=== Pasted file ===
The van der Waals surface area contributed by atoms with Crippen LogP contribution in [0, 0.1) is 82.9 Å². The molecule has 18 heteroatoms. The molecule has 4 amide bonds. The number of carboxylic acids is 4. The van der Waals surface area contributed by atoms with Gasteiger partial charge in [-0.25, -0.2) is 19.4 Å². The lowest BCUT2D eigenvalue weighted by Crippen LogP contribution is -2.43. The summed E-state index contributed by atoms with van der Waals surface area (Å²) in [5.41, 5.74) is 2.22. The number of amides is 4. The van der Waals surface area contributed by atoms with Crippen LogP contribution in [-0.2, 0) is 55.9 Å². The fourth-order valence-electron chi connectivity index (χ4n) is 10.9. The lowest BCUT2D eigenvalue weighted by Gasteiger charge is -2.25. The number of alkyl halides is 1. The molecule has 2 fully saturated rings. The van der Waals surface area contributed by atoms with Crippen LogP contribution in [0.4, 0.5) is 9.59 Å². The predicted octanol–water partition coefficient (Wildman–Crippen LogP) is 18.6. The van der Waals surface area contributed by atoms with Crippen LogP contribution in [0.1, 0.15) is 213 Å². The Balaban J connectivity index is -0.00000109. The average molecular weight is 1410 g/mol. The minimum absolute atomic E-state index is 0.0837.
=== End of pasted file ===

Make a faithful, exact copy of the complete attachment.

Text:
The van der Waals surface area contributed by atoms with Crippen LogP contribution in [0, 0.1) is 82.9 Å². The molecule has 18 heteroatoms. The molecule has 4 amide bonds. The number of carboxylic acids is 4. The van der Waals surface area contributed by atoms with Gasteiger partial charge in [-0.25, -0.2) is 19.4 Å². The lowest BCUT2D eigenvalue weighted by Crippen LogP contribution is -2.43. The summed E-state index contributed by atoms with van der Waals surface area (Å²) in [5.41, 5.74) is 2.22. The number of amides is 4. The van der Waals surface area contributed by atoms with Crippen LogP contribution in [-0.2, 0) is 55.9 Å². The fourth-order valence-electron chi connectivity index (χ4n) is 10.9. The lowest BCUT2D eigenvalue weighted by Gasteiger charge is -2.25. The number of alkyl halides is 1. The molecule has 2 fully saturated rings. The van der Waals surface area contributed by atoms with Crippen LogP contribution in [0.4, 0.5) is 9.59 Å². The predicted octanol–water partition coefficient (Wildman–Crippen LogP) is 18.6. The van der Waals surface area contributed by atoms with Crippen LogP contribution in [0.1, 0.15) is 213 Å². The Balaban J connectivity index is -0.00000109. The average molecular weight is 1410 g/mol. The minimum absolute atomic E-state index is 0.0837.